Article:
CORRECTING FLESH TONES THAT ARE TOO RED
Often times, when you scan an image of person, you end up with flesh tones that are too red. There are a number of ways to beat the beet-red face in Photoshop. This method uses the Hue/Saturation command.
Go to the File menu and Open the image you want to work on. For this tip, I'm using the following example:
The Hue/Saturation command allows you to increase or decrease an image's hue and saturation. Hue is essentially a color (such as red or green) and Saturation refers to the intensity of that color (increase the saturation of pale pink and you get hot pink). The Hue/Saturation command also allows you to increase or decrease the hue and saturation of just a particular range of colors in an image (i.e. the Reds, Yellows, Greens, Cyans, Blues, Magentas).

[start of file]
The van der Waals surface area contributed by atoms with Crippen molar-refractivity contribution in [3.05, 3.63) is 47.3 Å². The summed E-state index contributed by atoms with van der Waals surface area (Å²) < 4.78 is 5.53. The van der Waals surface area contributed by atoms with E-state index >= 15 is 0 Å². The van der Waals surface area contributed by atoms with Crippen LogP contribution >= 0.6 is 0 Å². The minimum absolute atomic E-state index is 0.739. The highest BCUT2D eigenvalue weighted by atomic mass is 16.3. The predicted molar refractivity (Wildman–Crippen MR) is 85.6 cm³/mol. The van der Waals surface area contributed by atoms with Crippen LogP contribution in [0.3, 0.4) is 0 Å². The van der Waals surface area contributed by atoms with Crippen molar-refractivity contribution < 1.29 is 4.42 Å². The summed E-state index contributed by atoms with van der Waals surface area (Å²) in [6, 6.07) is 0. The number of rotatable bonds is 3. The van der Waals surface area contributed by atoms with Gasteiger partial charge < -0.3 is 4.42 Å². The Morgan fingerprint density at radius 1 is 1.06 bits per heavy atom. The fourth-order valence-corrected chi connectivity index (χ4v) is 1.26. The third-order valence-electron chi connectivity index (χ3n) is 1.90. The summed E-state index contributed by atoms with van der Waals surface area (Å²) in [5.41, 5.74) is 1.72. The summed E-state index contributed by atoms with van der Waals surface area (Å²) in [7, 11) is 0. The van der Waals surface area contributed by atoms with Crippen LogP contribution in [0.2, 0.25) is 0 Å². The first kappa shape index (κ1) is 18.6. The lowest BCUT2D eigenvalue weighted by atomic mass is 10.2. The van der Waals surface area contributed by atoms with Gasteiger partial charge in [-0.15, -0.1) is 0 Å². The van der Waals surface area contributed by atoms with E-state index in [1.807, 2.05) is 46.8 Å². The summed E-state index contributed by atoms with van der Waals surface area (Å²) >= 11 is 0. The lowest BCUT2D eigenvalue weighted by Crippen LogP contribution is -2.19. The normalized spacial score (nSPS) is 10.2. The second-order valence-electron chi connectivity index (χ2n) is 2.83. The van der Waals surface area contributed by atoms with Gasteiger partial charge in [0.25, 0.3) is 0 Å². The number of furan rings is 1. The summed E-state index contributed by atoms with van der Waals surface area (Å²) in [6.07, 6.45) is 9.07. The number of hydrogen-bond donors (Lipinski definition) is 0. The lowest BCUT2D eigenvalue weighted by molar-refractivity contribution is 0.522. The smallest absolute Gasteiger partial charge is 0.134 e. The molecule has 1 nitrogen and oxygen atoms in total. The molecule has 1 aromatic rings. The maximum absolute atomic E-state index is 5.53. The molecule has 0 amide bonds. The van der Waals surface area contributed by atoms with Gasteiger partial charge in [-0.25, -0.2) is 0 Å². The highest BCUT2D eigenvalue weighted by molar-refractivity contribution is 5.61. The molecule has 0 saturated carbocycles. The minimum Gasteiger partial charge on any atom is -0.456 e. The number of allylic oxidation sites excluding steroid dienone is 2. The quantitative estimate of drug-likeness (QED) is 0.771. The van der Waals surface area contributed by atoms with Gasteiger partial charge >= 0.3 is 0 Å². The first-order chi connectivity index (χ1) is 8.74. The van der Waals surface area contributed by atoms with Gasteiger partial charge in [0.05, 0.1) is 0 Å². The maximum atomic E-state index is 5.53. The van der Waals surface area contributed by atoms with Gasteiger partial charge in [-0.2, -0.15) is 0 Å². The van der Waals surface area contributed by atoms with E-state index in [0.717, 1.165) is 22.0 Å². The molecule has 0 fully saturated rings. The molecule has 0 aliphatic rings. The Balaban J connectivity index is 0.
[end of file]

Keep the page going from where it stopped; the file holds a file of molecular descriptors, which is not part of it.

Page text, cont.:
To bring up the Hue/Saturation dialog box, go to the Image Menu, scroll down to Adjustments, and in the pop-up menu, select Hue/Saturation. You can also use the keyboard shortcut: Command U for Mac; Control U for Windows.
The Hue/Saturation dialog box will appear:
Make sure the Preview box is checked but do not check the Colorize box.
Master is the Edit drop-down menu default. If you leave Master selected, you will change the hue and saturation for all of the colors in your image (which you very rarely want to do). Click on the little triangles to the right and a drop-down menu will appear with the following selections: Reds, Yellows, Greens, Cyans, Blues, Magentas.
For this tip, we want to decrease the amount of red so scroll down to the Reds in the drop-down menu. Move the dialog box so you can see your image in the background. Watch what happens to your image when you decrease (move the slider to the left) the Saturation. You can also increase (move the slider to the right) the Lightness. You can eliminate the yellow jaundiced look by selecting the Yellows, and decreasing the yellow Saturation. Here is the before and after: